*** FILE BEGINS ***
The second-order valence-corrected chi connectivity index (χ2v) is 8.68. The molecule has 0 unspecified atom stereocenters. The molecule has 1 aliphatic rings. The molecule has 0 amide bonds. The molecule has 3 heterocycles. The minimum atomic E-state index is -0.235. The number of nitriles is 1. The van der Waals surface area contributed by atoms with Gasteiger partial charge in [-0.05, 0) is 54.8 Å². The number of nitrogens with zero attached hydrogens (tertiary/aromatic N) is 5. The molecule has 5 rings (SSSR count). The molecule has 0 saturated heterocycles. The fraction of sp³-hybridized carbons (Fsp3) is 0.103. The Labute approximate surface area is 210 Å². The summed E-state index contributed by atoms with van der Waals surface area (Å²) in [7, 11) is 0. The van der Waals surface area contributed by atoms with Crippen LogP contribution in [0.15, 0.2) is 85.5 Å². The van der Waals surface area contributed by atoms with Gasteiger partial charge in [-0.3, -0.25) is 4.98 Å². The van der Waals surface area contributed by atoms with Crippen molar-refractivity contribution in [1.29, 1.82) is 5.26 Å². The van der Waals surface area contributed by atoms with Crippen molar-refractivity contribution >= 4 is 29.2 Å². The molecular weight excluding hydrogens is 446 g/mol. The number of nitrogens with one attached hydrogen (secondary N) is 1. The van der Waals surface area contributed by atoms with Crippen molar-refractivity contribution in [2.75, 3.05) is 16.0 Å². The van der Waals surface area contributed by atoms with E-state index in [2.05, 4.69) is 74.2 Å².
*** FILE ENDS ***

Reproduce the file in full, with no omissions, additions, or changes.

The second-order valence-corrected chi connectivity index (χ2v) is 8.68. The molecule has 0 unspecified atom stereocenters. The molecule has 1 aliphatic rings. The molecule has 0 amide bonds. The molecule has 3 heterocycles. The minimum atomic E-state index is -0.235. The number of nitriles is 1. The van der Waals surface area contributed by atoms with Gasteiger partial charge in [-0.05, 0) is 54.8 Å². The number of nitrogens with zero attached hydrogens (tertiary/aromatic N) is 5. The molecule has 5 rings (SSSR count). The molecule has 0 saturated heterocycles. The fraction of sp³-hybridized carbons (Fsp3) is 0.103. The Labute approximate surface area is 210 Å². The summed E-state index contributed by atoms with van der Waals surface area (Å²) in [7, 11) is 0. The van der Waals surface area contributed by atoms with Crippen LogP contribution in [0.15, 0.2) is 85.5 Å². The van der Waals surface area contributed by atoms with Gasteiger partial charge in [-0.3, -0.25) is 4.98 Å². The van der Waals surface area contributed by atoms with Crippen molar-refractivity contribution in [1.29, 1.82) is 5.26 Å². The van der Waals surface area contributed by atoms with Crippen molar-refractivity contribution >= 4 is 29.2 Å². The molecular weight excluding hydrogens is 446 g/mol. The number of nitrogens with one attached hydrogen (secondary N) is 1. The van der Waals surface area contributed by atoms with Crippen molar-refractivity contribution in [2.75, 3.05) is 16.0 Å². The van der Waals surface area contributed by atoms with E-state index in [2.05, 4.69) is 74.2 Å².